Event Title

Effects of Gravitational Time Dilation in Short-Duration Balloon Satellite Flights

Session

Frank J. Redd Student Competition 2021

Location

Utah State University, Logan, UT

Abstract

The theory of general relativity stipulates that clocks located in a stronger gravitational field run more slowly than clocks located in a weaker gravitational field. This time dilation is often small and hard to detect. Its measurement requires precisely synchronized clocks accurate to the nanosecond level. An experiment aimed at detecting gravitational time dilation should last long enough to allow for detectable time drift to accumulate within the two clocks. This amount of time depends on the precision of the clocks used in the experiment. We describe the procedures followed to accomplish the task of measuring gravitational time dilation relying on methods and equipment available to undergraduate students. Our experiment employed chip scale atomic clocks on board a high-altitude helium balloon’s payload. We illustrate how, under the constraints of our experiment, we attempted to model and experimentally verify gravitational time dilation. We also describe the method we devised to detect time dilation without constant measurement and communication between the two clocks used in our experiment. Our payload component, aimed at verifying gravitational time dilation, had to conform to balloon satellite payload weight restrictions.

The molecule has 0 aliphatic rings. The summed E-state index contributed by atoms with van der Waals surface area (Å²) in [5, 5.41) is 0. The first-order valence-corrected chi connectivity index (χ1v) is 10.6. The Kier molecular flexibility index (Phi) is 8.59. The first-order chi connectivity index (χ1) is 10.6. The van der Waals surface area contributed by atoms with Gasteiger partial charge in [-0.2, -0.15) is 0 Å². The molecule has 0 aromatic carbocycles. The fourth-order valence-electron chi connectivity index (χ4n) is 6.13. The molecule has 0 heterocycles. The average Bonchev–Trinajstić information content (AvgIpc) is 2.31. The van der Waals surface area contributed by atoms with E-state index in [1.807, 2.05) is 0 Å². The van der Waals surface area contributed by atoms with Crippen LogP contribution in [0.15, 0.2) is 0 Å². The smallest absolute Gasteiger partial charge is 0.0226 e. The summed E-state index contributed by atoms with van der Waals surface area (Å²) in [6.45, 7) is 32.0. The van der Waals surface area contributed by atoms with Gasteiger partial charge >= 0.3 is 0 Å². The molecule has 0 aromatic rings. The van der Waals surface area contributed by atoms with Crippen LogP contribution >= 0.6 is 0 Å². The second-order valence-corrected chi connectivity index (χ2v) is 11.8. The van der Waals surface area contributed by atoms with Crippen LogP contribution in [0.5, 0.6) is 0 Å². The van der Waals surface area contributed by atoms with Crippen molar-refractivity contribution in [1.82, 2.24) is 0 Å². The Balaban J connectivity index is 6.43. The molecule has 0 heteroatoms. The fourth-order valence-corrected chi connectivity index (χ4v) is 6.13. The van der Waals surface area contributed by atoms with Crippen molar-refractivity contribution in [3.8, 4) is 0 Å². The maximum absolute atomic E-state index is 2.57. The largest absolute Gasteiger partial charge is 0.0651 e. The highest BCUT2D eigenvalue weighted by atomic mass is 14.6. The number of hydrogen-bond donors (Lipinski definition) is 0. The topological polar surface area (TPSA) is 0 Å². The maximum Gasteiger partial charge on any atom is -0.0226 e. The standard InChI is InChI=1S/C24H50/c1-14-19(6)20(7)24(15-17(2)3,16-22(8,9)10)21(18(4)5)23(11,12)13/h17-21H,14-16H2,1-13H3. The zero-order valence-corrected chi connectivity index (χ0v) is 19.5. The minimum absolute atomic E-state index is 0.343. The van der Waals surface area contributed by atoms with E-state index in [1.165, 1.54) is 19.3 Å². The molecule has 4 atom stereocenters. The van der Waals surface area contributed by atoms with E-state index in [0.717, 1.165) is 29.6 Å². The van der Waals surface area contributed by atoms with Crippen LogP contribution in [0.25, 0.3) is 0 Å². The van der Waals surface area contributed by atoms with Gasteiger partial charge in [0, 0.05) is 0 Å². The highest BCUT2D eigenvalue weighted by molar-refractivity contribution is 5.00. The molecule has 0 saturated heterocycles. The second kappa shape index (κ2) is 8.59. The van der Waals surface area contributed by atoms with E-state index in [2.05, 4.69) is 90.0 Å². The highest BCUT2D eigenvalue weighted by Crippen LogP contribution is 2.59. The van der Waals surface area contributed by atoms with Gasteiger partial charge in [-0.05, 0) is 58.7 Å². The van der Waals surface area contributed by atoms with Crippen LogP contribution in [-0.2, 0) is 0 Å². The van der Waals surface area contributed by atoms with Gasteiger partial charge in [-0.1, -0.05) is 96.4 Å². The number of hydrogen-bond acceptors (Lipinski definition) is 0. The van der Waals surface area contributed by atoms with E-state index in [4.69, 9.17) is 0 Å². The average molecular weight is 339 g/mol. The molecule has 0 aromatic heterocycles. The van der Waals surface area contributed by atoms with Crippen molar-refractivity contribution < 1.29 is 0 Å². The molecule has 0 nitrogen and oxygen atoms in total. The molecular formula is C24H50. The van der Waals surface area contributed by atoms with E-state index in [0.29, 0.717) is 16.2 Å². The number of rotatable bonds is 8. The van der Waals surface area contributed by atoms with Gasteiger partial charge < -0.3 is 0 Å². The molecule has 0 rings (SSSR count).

This document is currently not available here.

Share

COinS
 
Aug 11th, 3:00 PM Aug 11th, 3:30 PM

Effects of Gravitational Time Dilation in Short-Duration Balloon Satellite Flights

Utah State University, Logan, UT

The theory of general relativity stipulates that clocks located in a stronger gravitational field run more slowly than clocks located in a weaker gravitational field. This time dilation is often small and hard to detect. Its measurement requires precisely synchronized clocks accurate to the nanosecond level. An experiment aimed at detecting gravitational time dilation should last long enough to allow for detectable time drift to accumulate within the two clocks. This amount of time depends on the precision of the clocks used in the experiment. We describe the procedures followed to accomplish the task of measuring gravitational time dilation relying on methods and equipment available to undergraduate students. Our experiment employed chip scale atomic clocks on board a high-altitude helium balloon’s payload. We illustrate how, under the constraints of our experiment, we attempted to model and experimentally verify gravitational time dilation. We also describe the method we devised to detect time dilation without constant measurement and communication between the two clocks used in our experiment. Our payload component, aimed at verifying gravitational time dilation, had to conform to balloon satellite payload weight restrictions.